Why the US Should Moderate Its View of Indonesia

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Recognizing the importance of financial stability in Southeast Asia after recent turbulence in the markets, the United States, on Nov. 1, joined in supporting a package of international assistance to Indonesia.

Multilateral lending agencies - the International Monetary Fund (IMF), the World Bank, and the Asian Development Bank - supplied $18 billion of a $35 billion package. The remainder came from the US, Singapore, Japan, Malaysia, and Australia. Washington's share was $3 billion.

Given Washington's recent criticism of Indonesia and a cooling of relations between the two, US participation was courageous - but justified, if the Southeast Asian nation is seen in perspective.

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The US image of Indonesia, the world's fourth most populous country and the largest Muslim nation, has been tarnished in recent years. Jakarta's take-over and sometimes brutal rule of East Timor have dominated that image.

President Suharto, his family, and cronies are viewed as an undemocratic oligarchy dominating politics and commerce for their own benefit. The lack of a clear pattern of political succession breeds uncertainty about the future.

US-Indonesian relations were further strained when Mr. Suharto cancelled the purchase of F-16 aircraft and terminated a long-standing military training program. If these were not sufficient causes for caution by US political leaders, allegations that an Indonesian businessman close to President Clinton had tried to influence US policies through campaign gifts placed relations in the spotlight.

But there are other parts to this picture. Indonesia, as much as any developing country, has over many years demonstrated conscientious diligence in using resources wisely and furthering development. When a brilliant group of US-educated technocrats assumed charge of the economy in 1966, they set the country on a remarkable path of development, using oil revenues constructively for rural and social improvement. Indonesia, in recent years, has been able to control inflation, maintain high rates of savings and investment, and reduce substantially the incidence of absolute poverty.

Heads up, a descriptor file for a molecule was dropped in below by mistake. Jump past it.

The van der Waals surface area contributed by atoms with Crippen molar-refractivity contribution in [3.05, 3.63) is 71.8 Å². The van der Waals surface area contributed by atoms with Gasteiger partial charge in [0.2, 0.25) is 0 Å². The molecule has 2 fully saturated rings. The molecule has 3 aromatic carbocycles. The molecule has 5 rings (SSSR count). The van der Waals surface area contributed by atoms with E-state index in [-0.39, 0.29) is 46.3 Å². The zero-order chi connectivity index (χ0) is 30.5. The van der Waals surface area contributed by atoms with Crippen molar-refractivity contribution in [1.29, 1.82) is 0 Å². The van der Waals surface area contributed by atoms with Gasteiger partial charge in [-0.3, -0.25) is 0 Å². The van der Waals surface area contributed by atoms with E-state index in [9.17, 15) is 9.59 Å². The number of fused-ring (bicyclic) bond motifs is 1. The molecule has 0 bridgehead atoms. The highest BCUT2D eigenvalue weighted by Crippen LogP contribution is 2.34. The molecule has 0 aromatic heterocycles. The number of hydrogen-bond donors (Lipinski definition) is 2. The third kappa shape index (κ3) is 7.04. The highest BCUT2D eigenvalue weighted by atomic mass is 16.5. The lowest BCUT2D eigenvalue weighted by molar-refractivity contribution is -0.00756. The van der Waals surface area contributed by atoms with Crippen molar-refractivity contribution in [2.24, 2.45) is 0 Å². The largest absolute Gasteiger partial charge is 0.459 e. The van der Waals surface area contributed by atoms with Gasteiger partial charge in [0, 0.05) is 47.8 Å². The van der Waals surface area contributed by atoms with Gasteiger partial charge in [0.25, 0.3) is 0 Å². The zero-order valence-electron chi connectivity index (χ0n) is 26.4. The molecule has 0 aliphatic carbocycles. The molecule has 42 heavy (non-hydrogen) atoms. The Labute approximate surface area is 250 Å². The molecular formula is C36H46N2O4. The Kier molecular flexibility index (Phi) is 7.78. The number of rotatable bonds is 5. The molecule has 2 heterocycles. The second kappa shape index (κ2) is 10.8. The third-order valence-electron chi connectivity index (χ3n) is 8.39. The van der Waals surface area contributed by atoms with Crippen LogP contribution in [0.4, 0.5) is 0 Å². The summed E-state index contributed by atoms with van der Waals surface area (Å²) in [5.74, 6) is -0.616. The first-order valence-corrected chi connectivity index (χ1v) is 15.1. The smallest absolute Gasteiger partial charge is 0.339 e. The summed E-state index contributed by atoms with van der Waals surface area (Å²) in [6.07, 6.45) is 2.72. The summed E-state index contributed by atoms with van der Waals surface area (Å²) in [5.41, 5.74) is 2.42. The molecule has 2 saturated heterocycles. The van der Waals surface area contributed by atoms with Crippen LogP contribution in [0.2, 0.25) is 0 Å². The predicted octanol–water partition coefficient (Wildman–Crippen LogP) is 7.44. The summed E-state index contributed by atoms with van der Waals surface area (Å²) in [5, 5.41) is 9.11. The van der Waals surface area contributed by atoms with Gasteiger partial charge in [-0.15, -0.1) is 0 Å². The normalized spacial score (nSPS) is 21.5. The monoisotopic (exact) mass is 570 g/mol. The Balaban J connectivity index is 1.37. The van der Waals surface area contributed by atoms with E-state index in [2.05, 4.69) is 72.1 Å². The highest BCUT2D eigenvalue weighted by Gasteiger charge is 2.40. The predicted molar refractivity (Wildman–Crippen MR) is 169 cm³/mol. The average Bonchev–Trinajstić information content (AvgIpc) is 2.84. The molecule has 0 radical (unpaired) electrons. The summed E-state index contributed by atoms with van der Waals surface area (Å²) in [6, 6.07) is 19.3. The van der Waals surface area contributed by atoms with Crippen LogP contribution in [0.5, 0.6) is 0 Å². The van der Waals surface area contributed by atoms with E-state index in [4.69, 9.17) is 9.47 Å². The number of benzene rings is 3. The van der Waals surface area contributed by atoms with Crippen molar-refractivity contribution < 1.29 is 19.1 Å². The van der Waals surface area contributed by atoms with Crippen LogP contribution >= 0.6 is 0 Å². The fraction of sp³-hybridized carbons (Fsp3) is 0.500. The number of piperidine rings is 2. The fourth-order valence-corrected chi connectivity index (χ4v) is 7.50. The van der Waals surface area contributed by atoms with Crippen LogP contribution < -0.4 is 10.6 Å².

Further, the technocrats have demonstrated the courage to confront President Suharto on economic issues, even when his family and close associates were involved. The president has had the courage to accept their advice. In the early 1970s when Pertamina, the national oil company, went heavily into debt, strong actions were taken, even though the head of Pertamina was a close friend of the president. Under the newest agreement with the IMF, 16 weak banks will be closed, including at least one owned by Suharto family members. Prospects for the country's recovery from the present crisis are good.

Although the Indonesian government effectively prohibits political dissent, the authorities are not indifferent to human rights issues. Quiet diplomacy can be effective, as it was in the mid-1970s when, under foreign encouragement, Indonesia released some 30,000 persons detained after the events of 1965 that brought Suharto to power.

In an era of worldwide concern about Islamic fundamentalism, this Muslim nation consistently has opposed Islamic extremism within its own borders. Similarly, it is a voice of moderation on the global stage.

Despite recent events, the Jakarta government has a long record of quiet assistance to US naval and air deployments in the region, including the sharing of intelligence on matters of mutual interest. Diplomatically, Indonesia has been a constructive participant in the resolution of regional disputes. It assumed a leadership role in brokering the end of the civil war in Cambodia and subsequently played an active part in seeking to bring about reconciliation among Cambodia's feuding leaders. Indonesian diplomats helped bridge the gap between the developed and developing countries on international economic issues and in negotiations on the Law of the Sea Treaty.

The Clinton administration, in welcoming the visit of President Jiang Zemin of China, placed the deep differences that exist over human rights and political philosophy in a wider perspective, finding areas of common interest. A similar balance of judgment would be equally appropriate in relations with Indonesia

* David D. Newsom, former undersecretary of state, is Cumming Memorial Professor of International Affairs at the University of Virginia.

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